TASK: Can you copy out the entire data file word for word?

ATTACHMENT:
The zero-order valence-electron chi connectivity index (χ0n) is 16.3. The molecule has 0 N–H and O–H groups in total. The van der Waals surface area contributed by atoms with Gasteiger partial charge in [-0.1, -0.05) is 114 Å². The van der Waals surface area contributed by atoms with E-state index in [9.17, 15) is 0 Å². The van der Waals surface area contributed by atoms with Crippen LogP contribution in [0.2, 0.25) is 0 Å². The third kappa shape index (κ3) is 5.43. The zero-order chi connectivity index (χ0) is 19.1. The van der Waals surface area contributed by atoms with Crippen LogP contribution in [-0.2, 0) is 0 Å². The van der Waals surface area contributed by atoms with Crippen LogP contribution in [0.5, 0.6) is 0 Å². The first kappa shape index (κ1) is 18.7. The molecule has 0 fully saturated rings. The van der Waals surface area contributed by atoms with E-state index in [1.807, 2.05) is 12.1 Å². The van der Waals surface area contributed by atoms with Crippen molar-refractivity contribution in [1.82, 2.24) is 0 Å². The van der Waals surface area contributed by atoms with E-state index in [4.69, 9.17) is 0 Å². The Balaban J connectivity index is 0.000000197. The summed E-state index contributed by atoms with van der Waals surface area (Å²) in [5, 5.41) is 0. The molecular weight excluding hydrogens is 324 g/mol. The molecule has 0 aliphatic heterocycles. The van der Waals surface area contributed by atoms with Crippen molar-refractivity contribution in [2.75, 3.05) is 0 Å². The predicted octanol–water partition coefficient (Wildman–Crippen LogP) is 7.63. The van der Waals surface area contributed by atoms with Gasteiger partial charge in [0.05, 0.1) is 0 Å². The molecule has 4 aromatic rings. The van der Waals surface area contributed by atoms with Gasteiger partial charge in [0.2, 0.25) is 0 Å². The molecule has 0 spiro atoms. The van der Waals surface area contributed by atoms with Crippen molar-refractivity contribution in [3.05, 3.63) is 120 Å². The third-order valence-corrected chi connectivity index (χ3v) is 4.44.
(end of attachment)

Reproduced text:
The zero-order valence-electron chi connectivity index (χ0n) is 16.3. The molecule has 0 N–H and O–H groups in total. The van der Waals surface area contributed by atoms with Gasteiger partial charge in [-0.1, -0.05) is 114 Å². The van der Waals surface area contributed by atoms with E-state index in [9.17, 15) is 0 Å². The van der Waals surface area contributed by atoms with Crippen LogP contribution in [0.2, 0.25) is 0 Å². The third kappa shape index (κ3) is 5.43. The zero-order chi connectivity index (χ0) is 19.1. The van der Waals surface area contributed by atoms with Crippen LogP contribution in [-0.2, 0) is 0 Å². The van der Waals surface area contributed by atoms with Crippen LogP contribution in [0.5, 0.6) is 0 Å². The first kappa shape index (κ1) is 18.7. The molecule has 0 fully saturated rings. The van der Waals surface area contributed by atoms with E-state index in [1.807, 2.05) is 12.1 Å². The van der Waals surface area contributed by atoms with Crippen molar-refractivity contribution in [1.82, 2.24) is 0 Å². The van der Waals surface area contributed by atoms with E-state index in [4.69, 9.17) is 0 Å². The Balaban J connectivity index is 0.000000197. The summed E-state index contributed by atoms with van der Waals surface area (Å²) in [5, 5.41) is 0. The molecular weight excluding hydrogens is 324 g/mol. The molecule has 0 aliphatic heterocycles. The van der Waals surface area contributed by atoms with Crippen molar-refractivity contribution in [2.75, 3.05) is 0 Å². The predicted octanol–water partition coefficient (Wildman–Crippen LogP) is 7.63. The van der Waals surface area contributed by atoms with Gasteiger partial charge in [0.05, 0.1) is 0 Å². The molecule has 4 aromatic rings. The van der Waals surface area contributed by atoms with Gasteiger partial charge in [0.2, 0.25) is 0 Å². The molecule has 0 spiro atoms. The van der Waals surface area contributed by atoms with Crippen molar-refractivity contribution in [3.05, 3.63) is 120 Å². The third-order valence-corrected chi connectivity index (χ3v) is 4.44.